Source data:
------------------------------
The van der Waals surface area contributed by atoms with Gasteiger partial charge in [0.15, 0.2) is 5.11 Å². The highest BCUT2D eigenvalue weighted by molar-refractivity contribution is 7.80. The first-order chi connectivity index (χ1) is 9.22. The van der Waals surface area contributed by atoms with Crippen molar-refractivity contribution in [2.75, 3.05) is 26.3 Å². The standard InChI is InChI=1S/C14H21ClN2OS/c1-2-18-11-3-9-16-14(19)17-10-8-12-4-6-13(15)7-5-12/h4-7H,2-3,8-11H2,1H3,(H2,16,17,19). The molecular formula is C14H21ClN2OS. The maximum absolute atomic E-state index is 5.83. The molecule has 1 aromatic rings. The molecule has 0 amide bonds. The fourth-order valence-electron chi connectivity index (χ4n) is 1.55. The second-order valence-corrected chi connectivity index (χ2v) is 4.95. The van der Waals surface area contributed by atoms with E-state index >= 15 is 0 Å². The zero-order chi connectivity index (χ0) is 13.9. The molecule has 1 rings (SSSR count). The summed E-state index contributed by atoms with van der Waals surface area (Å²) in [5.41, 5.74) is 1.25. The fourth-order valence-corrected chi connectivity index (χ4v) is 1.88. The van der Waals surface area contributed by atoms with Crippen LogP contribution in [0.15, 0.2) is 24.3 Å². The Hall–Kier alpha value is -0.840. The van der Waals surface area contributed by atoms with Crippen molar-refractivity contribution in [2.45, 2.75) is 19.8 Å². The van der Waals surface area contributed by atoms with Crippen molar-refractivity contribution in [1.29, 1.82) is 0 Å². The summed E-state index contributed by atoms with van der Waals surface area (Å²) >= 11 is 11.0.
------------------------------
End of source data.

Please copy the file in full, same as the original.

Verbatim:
The van der Waals surface area contributed by atoms with Gasteiger partial charge in [0.15, 0.2) is 5.11 Å². The highest BCUT2D eigenvalue weighted by molar-refractivity contribution is 7.80. The first-order chi connectivity index (χ1) is 9.22. The van der Waals surface area contributed by atoms with Crippen molar-refractivity contribution in [2.75, 3.05) is 26.3 Å². The standard InChI is InChI=1S/C14H21ClN2OS/c1-2-18-11-3-9-16-14(19)17-10-8-12-4-6-13(15)7-5-12/h4-7H,2-3,8-11H2,1H3,(H2,16,17,19). The molecular formula is C14H21ClN2OS. The maximum absolute atomic E-state index is 5.83. The molecule has 1 aromatic rings. The molecule has 0 amide bonds. The fourth-order valence-electron chi connectivity index (χ4n) is 1.55. The second-order valence-corrected chi connectivity index (χ2v) is 4.95. The van der Waals surface area contributed by atoms with E-state index >= 15 is 0 Å². The zero-order chi connectivity index (χ0) is 13.9. The molecule has 1 rings (SSSR count). The summed E-state index contributed by atoms with van der Waals surface area (Å²) in [5.41, 5.74) is 1.25. The fourth-order valence-corrected chi connectivity index (χ4v) is 1.88. The van der Waals surface area contributed by atoms with Crippen LogP contribution in [0.15, 0.2) is 24.3 Å². The Hall–Kier alpha value is -0.840. The van der Waals surface area contributed by atoms with Crippen molar-refractivity contribution in [2.45, 2.75) is 19.8 Å². The van der Waals surface area contributed by atoms with Crippen molar-refractivity contribution in [1.29, 1.82) is 0 Å². The summed E-state index contributed by atoms with van der Waals surface area (Å²) >= 11 is 11.0.